The Clinical Varicocele in Infertility

J. J. Talati, M. Islahuddin

Research output: Contribution to journalArticlepeer-review

1 Citation (Scopus)


Summary— Of 238 infertile males seen over a 47‐month period, 47 (20%) had a varicocele. Of these 51% had an abnormal sperm count (21% were azoospermic and 30%oligozoospermic) and 60% had less than a third of sperms motile; 23 patients were subjected to gonadotrophin assays. Serum follicle stimulating hormone and leutinising hormone levels were elevated in 48% and 70% of patients respectively. Serum prolactin assayed in 19 patients was raised in 10% and serum testosterone estimated in 16 patients was low in 6%. Twenty‐five patients (53%) were advised to undergo surgery but only 10 agreed. Of these, 1 showed a dramatic improvement in his spermiogram and a pregnancy ensued. The sperm count and motility of 2 others improved after treatment with prostaglandin synthetase inhibitors, and 1 after testosterone. Medical treatment improved the count and motility in 7 of 8 patients in whom surgery was not suggested as primary treatment because of abnormal hormonal results. This study has shown that infertile patients with varicocele are a heterogeneous group and that improvement in spermiograms can best be achieved by selective treatment; this may be surgery, surgery followed by medical treatment, or medical treatment alone.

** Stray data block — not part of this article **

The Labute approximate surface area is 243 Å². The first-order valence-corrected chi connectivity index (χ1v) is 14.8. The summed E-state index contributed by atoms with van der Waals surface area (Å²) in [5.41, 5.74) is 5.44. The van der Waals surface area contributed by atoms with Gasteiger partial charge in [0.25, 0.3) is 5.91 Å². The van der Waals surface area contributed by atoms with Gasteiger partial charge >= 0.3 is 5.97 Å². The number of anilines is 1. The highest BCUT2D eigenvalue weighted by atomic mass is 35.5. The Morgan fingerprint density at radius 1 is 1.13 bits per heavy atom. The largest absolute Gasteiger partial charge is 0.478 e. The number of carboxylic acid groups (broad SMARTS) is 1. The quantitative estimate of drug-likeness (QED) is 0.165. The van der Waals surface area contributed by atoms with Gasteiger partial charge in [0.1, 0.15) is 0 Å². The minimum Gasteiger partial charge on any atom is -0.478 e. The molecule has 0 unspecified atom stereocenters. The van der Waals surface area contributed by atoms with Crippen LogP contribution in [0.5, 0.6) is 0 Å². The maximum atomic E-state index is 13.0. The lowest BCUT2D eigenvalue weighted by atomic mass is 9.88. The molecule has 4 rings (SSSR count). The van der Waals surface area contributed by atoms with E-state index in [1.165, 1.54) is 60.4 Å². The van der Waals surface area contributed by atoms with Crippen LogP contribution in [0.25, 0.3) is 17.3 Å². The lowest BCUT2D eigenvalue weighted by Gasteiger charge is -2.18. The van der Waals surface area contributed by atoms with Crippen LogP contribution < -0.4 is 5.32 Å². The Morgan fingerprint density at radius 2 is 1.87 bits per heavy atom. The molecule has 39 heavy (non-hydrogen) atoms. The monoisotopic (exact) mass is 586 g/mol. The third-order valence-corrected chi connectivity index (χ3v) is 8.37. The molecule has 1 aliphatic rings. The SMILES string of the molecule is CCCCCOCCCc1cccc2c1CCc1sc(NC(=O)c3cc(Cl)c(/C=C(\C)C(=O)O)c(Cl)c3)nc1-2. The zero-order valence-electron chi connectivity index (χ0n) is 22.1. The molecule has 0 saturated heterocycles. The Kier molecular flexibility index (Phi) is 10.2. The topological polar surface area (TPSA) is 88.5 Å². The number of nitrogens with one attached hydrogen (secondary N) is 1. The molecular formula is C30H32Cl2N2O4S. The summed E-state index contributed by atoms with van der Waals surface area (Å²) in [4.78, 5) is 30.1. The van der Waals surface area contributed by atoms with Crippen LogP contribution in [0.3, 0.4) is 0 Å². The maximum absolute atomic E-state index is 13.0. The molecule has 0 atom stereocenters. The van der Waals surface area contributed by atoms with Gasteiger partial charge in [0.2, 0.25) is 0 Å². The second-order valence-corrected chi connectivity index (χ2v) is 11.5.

Original languageEnglish
Pages (from-to)354-358
Number of pages5
JournalBritish Journal of Urology
Issue number4
Publication statusPublished - Apr 1988


Dive into the research topics of 'The Clinical Varicocele in Infertility'. Together they form a unique fingerprint.

Cite this